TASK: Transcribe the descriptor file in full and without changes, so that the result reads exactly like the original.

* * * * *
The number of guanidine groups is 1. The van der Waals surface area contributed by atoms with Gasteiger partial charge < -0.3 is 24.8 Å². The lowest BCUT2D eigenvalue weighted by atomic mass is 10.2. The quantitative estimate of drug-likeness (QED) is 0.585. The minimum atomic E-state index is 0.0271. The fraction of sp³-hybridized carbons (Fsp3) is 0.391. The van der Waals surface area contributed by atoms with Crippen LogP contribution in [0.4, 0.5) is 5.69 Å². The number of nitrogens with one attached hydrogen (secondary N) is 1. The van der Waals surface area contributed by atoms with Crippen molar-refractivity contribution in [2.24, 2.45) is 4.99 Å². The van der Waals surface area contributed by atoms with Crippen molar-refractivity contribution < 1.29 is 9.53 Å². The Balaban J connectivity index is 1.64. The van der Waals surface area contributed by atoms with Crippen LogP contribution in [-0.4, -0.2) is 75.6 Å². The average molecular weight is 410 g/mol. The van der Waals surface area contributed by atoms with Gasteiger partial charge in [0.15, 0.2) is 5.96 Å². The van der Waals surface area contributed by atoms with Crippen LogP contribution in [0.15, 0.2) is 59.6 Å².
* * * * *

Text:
The number of guanidine groups is 1. The van der Waals surface area contributed by atoms with Gasteiger partial charge < -0.3 is 24.8 Å². The lowest BCUT2D eigenvalue weighted by atomic mass is 10.2. The quantitative estimate of drug-likeness (QED) is 0.585. The minimum atomic E-state index is 0.0271. The fraction of sp³-hybridized carbons (Fsp3) is 0.391. The van der Waals surface area contributed by atoms with Crippen LogP contribution in [0.4, 0.5) is 5.69 Å². The number of nitrogens with one attached hydrogen (secondary N) is 1. The van der Waals surface area contributed by atoms with Crippen molar-refractivity contribution in [2.24, 2.45) is 4.99 Å². The van der Waals surface area contributed by atoms with Crippen molar-refractivity contribution < 1.29 is 9.53 Å². The Balaban J connectivity index is 1.64. The van der Waals surface area contributed by atoms with Crippen LogP contribution in [-0.4, -0.2) is 75.6 Å². The average molecular weight is 410 g/mol. The van der Waals surface area contributed by atoms with Gasteiger partial charge in [0.15, 0.2) is 5.96 Å². The van der Waals surface area contributed by atoms with Crippen LogP contribution in [0.15, 0.2) is 59.6 Å².